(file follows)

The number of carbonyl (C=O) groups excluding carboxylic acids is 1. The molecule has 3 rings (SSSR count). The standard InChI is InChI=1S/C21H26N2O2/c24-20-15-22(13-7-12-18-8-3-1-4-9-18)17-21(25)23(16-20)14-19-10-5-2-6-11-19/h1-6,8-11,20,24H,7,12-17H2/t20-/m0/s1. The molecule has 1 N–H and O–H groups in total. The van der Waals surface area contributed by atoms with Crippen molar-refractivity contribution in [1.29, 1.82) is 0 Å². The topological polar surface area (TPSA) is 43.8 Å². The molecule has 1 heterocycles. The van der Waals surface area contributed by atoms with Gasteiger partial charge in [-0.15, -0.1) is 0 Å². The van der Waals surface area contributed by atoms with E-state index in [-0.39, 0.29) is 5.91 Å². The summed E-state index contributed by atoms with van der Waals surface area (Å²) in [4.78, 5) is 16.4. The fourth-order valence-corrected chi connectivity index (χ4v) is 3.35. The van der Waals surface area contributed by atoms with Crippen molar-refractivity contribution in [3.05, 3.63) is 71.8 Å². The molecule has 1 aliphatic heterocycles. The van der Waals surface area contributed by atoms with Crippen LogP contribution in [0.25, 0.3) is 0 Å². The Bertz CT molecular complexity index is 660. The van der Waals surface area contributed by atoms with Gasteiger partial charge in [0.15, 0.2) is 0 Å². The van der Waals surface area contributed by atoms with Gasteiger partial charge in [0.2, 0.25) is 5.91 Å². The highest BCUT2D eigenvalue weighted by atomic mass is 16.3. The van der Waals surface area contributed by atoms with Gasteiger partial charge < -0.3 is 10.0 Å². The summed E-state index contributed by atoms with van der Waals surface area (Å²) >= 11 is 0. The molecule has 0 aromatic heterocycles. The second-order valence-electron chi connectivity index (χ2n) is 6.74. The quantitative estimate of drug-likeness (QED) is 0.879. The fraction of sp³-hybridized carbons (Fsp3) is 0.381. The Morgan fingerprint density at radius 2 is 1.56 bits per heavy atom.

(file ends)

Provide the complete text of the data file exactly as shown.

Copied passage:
The number of carbonyl (C=O) groups excluding carboxylic acids is 1. The molecule has 3 rings (SSSR count). The standard InChI is InChI=1S/C21H26N2O2/c24-20-15-22(13-7-12-18-8-3-1-4-9-18)17-21(25)23(16-20)14-19-10-5-2-6-11-19/h1-6,8-11,20,24H,7,12-17H2/t20-/m0/s1. The molecule has 1 N–H and O–H groups in total. The van der Waals surface area contributed by atoms with Crippen molar-refractivity contribution in [1.29, 1.82) is 0 Å². The topological polar surface area (TPSA) is 43.8 Å². The molecule has 1 heterocycles. The van der Waals surface area contributed by atoms with Gasteiger partial charge in [-0.15, -0.1) is 0 Å². The van der Waals surface area contributed by atoms with E-state index in [-0.39, 0.29) is 5.91 Å². The summed E-state index contributed by atoms with van der Waals surface area (Å²) in [4.78, 5) is 16.4. The fourth-order valence-corrected chi connectivity index (χ4v) is 3.35. The van der Waals surface area contributed by atoms with Crippen molar-refractivity contribution in [3.05, 3.63) is 71.8 Å². The molecule has 1 aliphatic heterocycles. The van der Waals surface area contributed by atoms with Crippen LogP contribution in [0.25, 0.3) is 0 Å². The Bertz CT molecular complexity index is 660. The van der Waals surface area contributed by atoms with Gasteiger partial charge in [0.15, 0.2) is 0 Å². The van der Waals surface area contributed by atoms with Gasteiger partial charge in [0.2, 0.25) is 5.91 Å². The highest BCUT2D eigenvalue weighted by atomic mass is 16.3. The van der Waals surface area contributed by atoms with Gasteiger partial charge < -0.3 is 10.0 Å². The summed E-state index contributed by atoms with van der Waals surface area (Å²) >= 11 is 0. The molecule has 0 aromatic heterocycles. The second-order valence-electron chi connectivity index (χ2n) is 6.74. The quantitative estimate of drug-likeness (QED) is 0.879. The fraction of sp³-hybridized carbons (Fsp3) is 0.381. The Morgan fingerprint density at radius 2 is 1.56 bits per heavy atom.